Friday, November 14, 2014

And you think you had a rotten day on the job

Last summer, no longer able to stand looking out through a scrim of dirt, I washed the outside windows in my greenhouse/solarium kitchen. Which is to say I washed them as high up as I could reach with my super-duper, 12 foot extension, aluminum pole window washing device, while standing on the second step of my stepstool.

The answer to how high I could reach was up until the glass curved.

But since the curved glass is well above my lookout point, it was all for the good. Even with a few streaks, the windows look a lot better. Relative to before, they’re positively gleaming.

I could, of course, have done a better job if I’d been more courageous.I could have gotten out our gorilla ladder and really had at it.

But I’m not.

There are plenty of things that I could do if I were willing to extend our Gorilla Ladder out to its fullest.

Actually, I am willing to extend our Gorilla Ladder out to its fullest. I’m just not willing to climb it once I’ve done so.

No, I’m one of those folks with a real fear of heights.

This doesn’t cripple me on a day to day basis. Who wants to wash windows, anyway?

But I have had a couple of moderate panic attacks – one in the cocktail lounge on top of the highest building in Chicago that has a cocktail lounge on top, another when I did a canyon hike in Arizona. I never did make it down to tour the pueblos.

I also didn’t go look over the edge of Dun Aengus on Inishmore in Ireland either time I was there.

Thanks but no thanks. I’ll just hang out here a couple of dozen yards away feeling my skin crawl.

The panic attacks don’t put me in a fainting swoon. But I do feel quite a bit of physical, get-me-away-from-here apprehension when they happen.

I’ve also had a panic attack when doing height-related reading, as when I had to put down a New Yorker article on Philippe Petit, the skywalker who crossed between the twin towers of the old World Trade Center on a wire. Without harness, parachute, or safety net – not that a safety net would do much good from that height.

Anyway, just reading about the exploits of Philippe Petit gave me the willies.141112145005-07-wtc-scaffold-horizontal-gallery

Height as fear factor came rushing back to me the other day when my sister Trish sent me an email with the subject “nightmare” and a link to an article on a couple of window washers:

…who became suspended 69 stories above the street while working at the newly completed 1 World Trade Center. (Source: NY Times)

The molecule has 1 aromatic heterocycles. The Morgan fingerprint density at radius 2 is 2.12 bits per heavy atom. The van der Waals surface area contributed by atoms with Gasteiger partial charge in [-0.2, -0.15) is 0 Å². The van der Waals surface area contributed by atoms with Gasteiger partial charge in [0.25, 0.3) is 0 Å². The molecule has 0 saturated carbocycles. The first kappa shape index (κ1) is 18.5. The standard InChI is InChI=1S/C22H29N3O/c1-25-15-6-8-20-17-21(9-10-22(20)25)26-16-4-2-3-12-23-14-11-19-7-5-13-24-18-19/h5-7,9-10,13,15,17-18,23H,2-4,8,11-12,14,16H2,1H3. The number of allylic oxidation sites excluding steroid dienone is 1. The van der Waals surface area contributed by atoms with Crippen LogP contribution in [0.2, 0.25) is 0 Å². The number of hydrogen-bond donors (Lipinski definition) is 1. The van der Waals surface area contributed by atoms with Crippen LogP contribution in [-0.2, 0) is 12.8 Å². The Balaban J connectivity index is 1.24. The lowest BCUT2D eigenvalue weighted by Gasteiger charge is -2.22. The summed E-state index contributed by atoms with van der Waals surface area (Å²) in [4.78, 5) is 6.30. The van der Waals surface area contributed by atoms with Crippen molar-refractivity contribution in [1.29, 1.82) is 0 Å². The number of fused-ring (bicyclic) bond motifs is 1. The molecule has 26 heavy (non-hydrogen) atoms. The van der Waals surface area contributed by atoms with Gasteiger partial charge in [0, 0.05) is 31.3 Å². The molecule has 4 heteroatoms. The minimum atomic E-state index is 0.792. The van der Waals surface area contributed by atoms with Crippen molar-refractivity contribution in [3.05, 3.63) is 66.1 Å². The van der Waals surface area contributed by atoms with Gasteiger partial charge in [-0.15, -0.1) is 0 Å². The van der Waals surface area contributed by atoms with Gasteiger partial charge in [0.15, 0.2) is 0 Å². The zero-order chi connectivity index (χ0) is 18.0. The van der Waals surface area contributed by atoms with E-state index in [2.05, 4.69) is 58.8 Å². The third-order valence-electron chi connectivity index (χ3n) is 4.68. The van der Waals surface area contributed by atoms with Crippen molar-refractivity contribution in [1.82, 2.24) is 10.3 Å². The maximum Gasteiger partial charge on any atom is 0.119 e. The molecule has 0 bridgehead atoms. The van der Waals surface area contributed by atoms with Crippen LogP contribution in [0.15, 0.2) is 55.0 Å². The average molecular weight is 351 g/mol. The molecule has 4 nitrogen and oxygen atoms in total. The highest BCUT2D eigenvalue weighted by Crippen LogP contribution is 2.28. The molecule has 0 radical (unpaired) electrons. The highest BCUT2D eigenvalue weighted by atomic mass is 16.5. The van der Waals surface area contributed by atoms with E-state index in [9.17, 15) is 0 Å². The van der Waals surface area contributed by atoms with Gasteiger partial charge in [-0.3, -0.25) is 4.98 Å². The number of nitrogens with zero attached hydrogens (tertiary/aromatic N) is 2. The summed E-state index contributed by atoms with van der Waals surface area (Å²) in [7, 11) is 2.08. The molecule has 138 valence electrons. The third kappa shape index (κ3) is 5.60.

When I first took a look, the window washers were dangling there, but within a couple of hours New York City’s Bravest were able to rescue them, after:

…cutting a hole through a window near the platform, assembling inside and pulling the workers to safety.

Neither of the window washers – Juan Lizama, 41 and Juan Lopez – were injured. But I’m sure that the wait time while they were in their machine gone bad was a nightmare, even for a couple of guys who must not have the fear of heights that I do.

I’m having a heart attack just thinking about it.

Makes even the worst day at work – and I had a few over the years – seem like big nothing, doesn’t it?

As for the fire fighters, well, good for them for carrying this rescue off.

I would think that it must be kind of tricky working a rescue at the reincarnation of the WTC, given that 343 jakes lost their lives there on 9/11.

But apparently these guys are stoics:

Asked if working a rescue at the new building stirred any particular emotions, given the history of the firefighters who died in the World Trade Center on Sept. 11, 2001, [NYFD] Lieutenant [Billy] Ryan said that was not on his mind.

“It’s business,” he said. “You separate yourself from that.”

Me? I can’t even separate myself from panicking over the idea of being a dangling window washer or a daring fireman.

Sure glad there are guys like Billy Ryan out there. And the two Juans, for that matter. If they’re even in Boston, they can wash my windows. Piece of cake. No dangling infernal machine. I’ll even help them launch the Gorilla Ladder.

1 comment:

valerie said...

Years ago, on a business trip to St Louis, I took my team to the arch. At the top, one guy blanched and bolted to the farthest side of the room. Later, back on the ground, he said that he had suddenly realized that at the top of the arch there was nothing but a floor between him and certain death. I have one phobia and that is more than enough for me.